The rise in privacy breaches has caused consumers to become increasingly concerned about the way in which organizations are handling their personal information. As consumers experience a paradigm shift towards the need for trust and transparency before handing over their personal information, organizations need to adjust the way they perceive compliance with privacy legislation and standards.
Privacy compliance is no longer a business inhibitor; instead it is a business enabler. If organizations want to build a trusting relationship with their customers, they need to look within and adjust the architecture of their organization and foster a culture that genuinely aligns with the expectation of their customers.
In-house counsel may be delegated the role of also performing the privacy function of a business because the organization is under the mistaken assumption that privacy is a legal problem. It is not a legal problem. In fact it is not an IT problem either. Privacy is a "business problem." Privacy cannot be compartmentalized; it does not fit into just one portfolio; it affects the entire organization. In-house counsel needs to advise the organization that the privacy program should align with all the business functions including human resources, procurement, project management and risk and compliance to name a few.
According to the Personal Information Protection and Electronic Documents Act (PIPEDA), an organization is required to appoint a chief privacy officer (CPO) who will be accountable for the organization's privacy compliance program.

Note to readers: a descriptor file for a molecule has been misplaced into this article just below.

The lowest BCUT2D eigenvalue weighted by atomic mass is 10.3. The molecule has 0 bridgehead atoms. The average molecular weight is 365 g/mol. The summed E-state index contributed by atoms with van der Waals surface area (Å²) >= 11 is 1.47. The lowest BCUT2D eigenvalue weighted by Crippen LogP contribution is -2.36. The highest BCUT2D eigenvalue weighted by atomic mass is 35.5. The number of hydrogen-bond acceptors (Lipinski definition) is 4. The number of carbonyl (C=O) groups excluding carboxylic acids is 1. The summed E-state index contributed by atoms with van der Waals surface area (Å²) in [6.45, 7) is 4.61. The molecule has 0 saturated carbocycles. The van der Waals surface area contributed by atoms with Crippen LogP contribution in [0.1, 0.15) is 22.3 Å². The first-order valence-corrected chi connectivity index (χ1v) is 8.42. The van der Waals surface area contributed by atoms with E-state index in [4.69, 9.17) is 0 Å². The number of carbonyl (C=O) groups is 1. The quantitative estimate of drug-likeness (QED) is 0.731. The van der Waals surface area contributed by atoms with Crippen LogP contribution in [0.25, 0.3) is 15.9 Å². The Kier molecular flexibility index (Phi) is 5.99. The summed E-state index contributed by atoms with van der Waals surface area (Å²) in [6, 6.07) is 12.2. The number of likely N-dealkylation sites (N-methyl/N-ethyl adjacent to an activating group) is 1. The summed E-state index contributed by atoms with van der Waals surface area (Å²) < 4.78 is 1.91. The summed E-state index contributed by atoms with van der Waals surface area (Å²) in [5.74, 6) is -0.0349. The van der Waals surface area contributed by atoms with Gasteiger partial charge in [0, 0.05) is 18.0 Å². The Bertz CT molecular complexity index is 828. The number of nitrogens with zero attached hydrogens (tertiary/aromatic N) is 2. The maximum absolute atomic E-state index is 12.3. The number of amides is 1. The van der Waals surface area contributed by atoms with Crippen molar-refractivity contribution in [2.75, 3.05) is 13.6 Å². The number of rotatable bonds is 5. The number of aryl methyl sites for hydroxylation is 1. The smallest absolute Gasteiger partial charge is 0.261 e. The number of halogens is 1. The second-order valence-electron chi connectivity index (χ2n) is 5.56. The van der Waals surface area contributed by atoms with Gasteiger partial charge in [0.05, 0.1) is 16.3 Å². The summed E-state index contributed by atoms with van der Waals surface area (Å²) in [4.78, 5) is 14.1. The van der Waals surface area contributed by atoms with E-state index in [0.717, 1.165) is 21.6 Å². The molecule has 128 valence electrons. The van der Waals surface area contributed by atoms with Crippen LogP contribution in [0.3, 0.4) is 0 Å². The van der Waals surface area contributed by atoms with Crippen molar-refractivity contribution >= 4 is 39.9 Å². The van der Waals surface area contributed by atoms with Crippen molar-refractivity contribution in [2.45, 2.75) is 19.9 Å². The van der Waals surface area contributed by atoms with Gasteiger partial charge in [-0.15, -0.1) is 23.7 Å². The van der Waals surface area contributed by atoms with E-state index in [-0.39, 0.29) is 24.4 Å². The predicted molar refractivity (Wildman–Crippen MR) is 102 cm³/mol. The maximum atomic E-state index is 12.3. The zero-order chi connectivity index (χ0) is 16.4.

Today, organizations are still unsure of where the CPO should be situated in the organization. The confusion may be because there is no right answer. Every organization is structured differently and what may work for one business may not work for another. What can be certain is that the CPO must be able to establish and implement privacy and security controls, assess and revise the privacy management plan and represent the organization in the event of an investigation.
Most importantly, the CPO needs to break down all silos and be agile and flexible so as to work with all functions of the organization and ensure privacy alignment. The CPO needs to identify opportunities to facilitate collaboration and integration. The CPO needs to report to senior management and the C-suite and encourage those at the top to adopt a "privacy culture" as opposed a simple "privacy compliance" agenda.
Once C-suite executives recognize that protection of personal information is a social or even personal responsibility and a business enabler, a privacy culture is born. The privacy mission and statement of the organization will then infuse with the rest of the organization, creating a privacy mindset and culture throughout the entire organization. Privacy will then be embedded in the design, management and organization of the business; a concept known as privacy by design.
Privacy legislation such as the EU's General Data Protection Regulation (GDPR), one of the strictest data protection regulations, has been viewed by organizations as a difficult and expensive compliance venture. While the GDPR aims to give consumers control over their data, it is also meant to strengthen consumer trust in the digital economy by forcing organizations to assess and improve their data governance in the hopes that a privacy culture will be developed. This is a win-win situation for both organizations and consumers.
Prioritizing privacy will undoubtedly improve security within the organization. Most privacy breaches are related to employee negligence. Employees who recognize the responsibility that comes with personal information will be more diligent when handling personal information and more skeptical of suspicious activities, such as phishing or social engineering.
A privacy culture is a business advantage that all organizations should value and implement. Although some may view a redesign of the organization as a costly endeavour, there is no doubt that it is a great return on investment.
Sharon Bauer is a senior manager in the privacy, regulatory & information management, risk consulting practice at KPMG Canada .
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